NeuroFocus and the New Scientist: Don’t believe the hype.

3 09 2010

NeuroFoucs and the New Scientist are claiming that a 12% spike in sales for the edition that NeuroFocus helped choose a cover for proves that Neuro-Marketing techniques will help you shift more magazines.

Wow, quite a claim.  I’d love it if it were true (even if it is a big rival that did the work), but as Roger Dooley pointed out in the run up to the edition hitting news-stands, the experiment itself might have been done very scientifically but the validation of the result certainly wasn’t as there is no control group for comparison.

The truth is there was a huge amount of PR coverage over the fact that this collaboration/experiment was taking place.  I know I’m keeping an eye out for neuroscience work, but I certainly heard far more about New Scientist in the run up to this edition than I had about any previous edition ever.  I’d be interested to hear if that’s also the case for non-neurosciencey people as well?

So is it not fairer to conclude that effective PR and marketing shifts magazines (hardly revolutionary)?  Sure, the neuro stuff may have helped (otherwise I’d be out of a job) but to imply the choice of cover alone, however it was decided upon, is responsible for this 12% spike is pretty misleading in my opinion.  At best we could say that it may have contributed in some way, but really there’s no way of explaining how much of that spike the cover choice drove.

Even if that could be clearly demonstrated, there’s also no comparison to traditional research here.  Unless it is shown that people explicitly rating these covers would have led to something different being chosen and that this choice led to lower sales than the neuroscience approach we really haven’t learned anything.

This type of poorly founded hype will garner some attention, but I don’t think it’s helpful for neuroscience in the long term if it wants to be taken seriously as a marketing discipline.

UDPATE: I’ve just seen this piece from Research that makes many of the same points I’ve made above.  In fairness, the editor of New Scientist acknowledges that ‘there is no real way of telling’ if it was the Neuroscience work that boosted the sales or the surrounding PR.  A.K. Pradeep is far more bullish – according to him “What these results for New Scientist add is clear, unmistakable and very public validation for the core science that underlies all that we do.” – if you don’t mind Doctor Pradeep, I may seek a second opinion.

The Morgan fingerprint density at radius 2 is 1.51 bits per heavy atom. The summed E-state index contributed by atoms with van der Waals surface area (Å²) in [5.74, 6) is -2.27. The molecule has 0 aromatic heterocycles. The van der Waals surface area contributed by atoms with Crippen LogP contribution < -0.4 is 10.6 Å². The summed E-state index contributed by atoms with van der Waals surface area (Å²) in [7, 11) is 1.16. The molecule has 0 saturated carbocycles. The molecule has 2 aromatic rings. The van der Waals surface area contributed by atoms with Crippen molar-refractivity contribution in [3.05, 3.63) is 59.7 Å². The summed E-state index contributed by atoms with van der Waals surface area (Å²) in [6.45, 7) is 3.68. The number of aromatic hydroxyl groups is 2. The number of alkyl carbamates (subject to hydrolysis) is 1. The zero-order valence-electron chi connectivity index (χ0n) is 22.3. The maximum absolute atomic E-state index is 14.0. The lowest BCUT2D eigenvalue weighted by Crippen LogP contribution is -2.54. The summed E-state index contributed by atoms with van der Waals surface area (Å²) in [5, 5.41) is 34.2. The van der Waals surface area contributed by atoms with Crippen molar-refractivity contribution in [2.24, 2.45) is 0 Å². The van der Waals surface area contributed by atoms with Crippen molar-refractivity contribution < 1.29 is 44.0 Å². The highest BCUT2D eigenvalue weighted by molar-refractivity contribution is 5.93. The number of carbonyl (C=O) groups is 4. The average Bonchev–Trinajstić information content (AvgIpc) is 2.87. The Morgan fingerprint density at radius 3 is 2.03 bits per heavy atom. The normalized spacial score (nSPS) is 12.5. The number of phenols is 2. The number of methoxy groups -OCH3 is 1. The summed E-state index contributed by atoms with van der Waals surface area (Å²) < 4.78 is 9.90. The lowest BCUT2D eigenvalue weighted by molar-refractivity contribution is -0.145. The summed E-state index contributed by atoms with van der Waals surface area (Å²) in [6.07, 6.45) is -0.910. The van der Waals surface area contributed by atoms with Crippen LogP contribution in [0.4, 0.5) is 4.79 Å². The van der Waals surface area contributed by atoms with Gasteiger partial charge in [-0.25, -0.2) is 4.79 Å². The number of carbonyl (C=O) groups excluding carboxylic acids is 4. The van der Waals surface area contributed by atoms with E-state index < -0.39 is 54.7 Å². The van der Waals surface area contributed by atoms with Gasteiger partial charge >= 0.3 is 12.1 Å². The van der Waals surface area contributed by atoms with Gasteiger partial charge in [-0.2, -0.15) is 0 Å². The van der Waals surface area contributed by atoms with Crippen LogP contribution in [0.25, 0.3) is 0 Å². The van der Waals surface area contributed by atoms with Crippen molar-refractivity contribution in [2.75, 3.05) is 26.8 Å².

Tan Le at TED: Mind Control

7 08 2010

(If anyone can tell me how to embed the video directly, I’d appreciate it, can’t seem to make it work!)

I love this Tan Le TED talk for a few reasons.

Firstly, it’s another example (like quantitative market research) of an application of EEG technology for which the existing medical EEG technology, with it’s hundreds of sensors and wires, conductive gels, slcalp abrasions and requirement for technical expertise is really not practical and scalable. Le and her team were smart enough to recognise that and engineer a technical solution specific to their requirements rather than attempt to engineer their requirements to suit the existing technology. Millward Brown’s EEG partners EmSense did the same thing for research.

Secondly, this looks to me like it has the potential to be genuinely disruptive. These technologies are moving so fast that in a couple of years the things it will be possible to control just by thinking of them are likely to be myriad. Could this effectively lead to the death of the mediated UI? What would this mean for the likes of Apple who have built a significant part of their brand advantage on the back of having a slicker UI than everyone else?

Finally, it’s just cool isn’t it? Closing your curtains just by thinking about it? There’s nothing I hate more than having done all the thinking you need to do about a presentation and then having to actually spend hours making all the bloody charts – if all I had to do is think about it and the charts were made exactly how I wanted them that would make me a very happy boy. That might be a way off, but it seems like this is a step in the right direction where that dream is concerned.

Persuasion Is Social, Stupid

14 04 2010

Today I have the day off for a combination of Ambedkar Jayanti and Baisakhi. They say there is a festival for every day of the year in India – the reality is that on some days there are several. Anyway, by way of testament to the title of my blog, I’m spending some of the day writing up a few posts I’ve been thinking about but haven’t got round to. I’ll drip feed them over the next few days.

My starting point is persuasion. Persuasion is hugely unfashionable at the moment (it has never been that fashionable in fairness, we don’t really like to be reminded our job is to sell stuff), it is under attack from any number of angles. Ehrenberg, behavioural economics, neuroscience – all these things call into question what we thought we knew about persuasion. Ehrenberg tells us behaviour leads to attitudes and not the other way around, behavioural economics tells us we’re not the super-rational post-Enlightenment thinkers we think we are – we rarely, if ever, weigh up the options and make the best possible decision, neuroscience tells us we basically buy brands because we like them – advertising is not seperate from brand memories it’s all one big jumbled up mess, so by extension, the most effective ads are ads we like not ones that persuade us. I don’t doubt that any of this is true, which led me to ask myself why then is persuasion such a good predictor of short term sales changes – why does it work?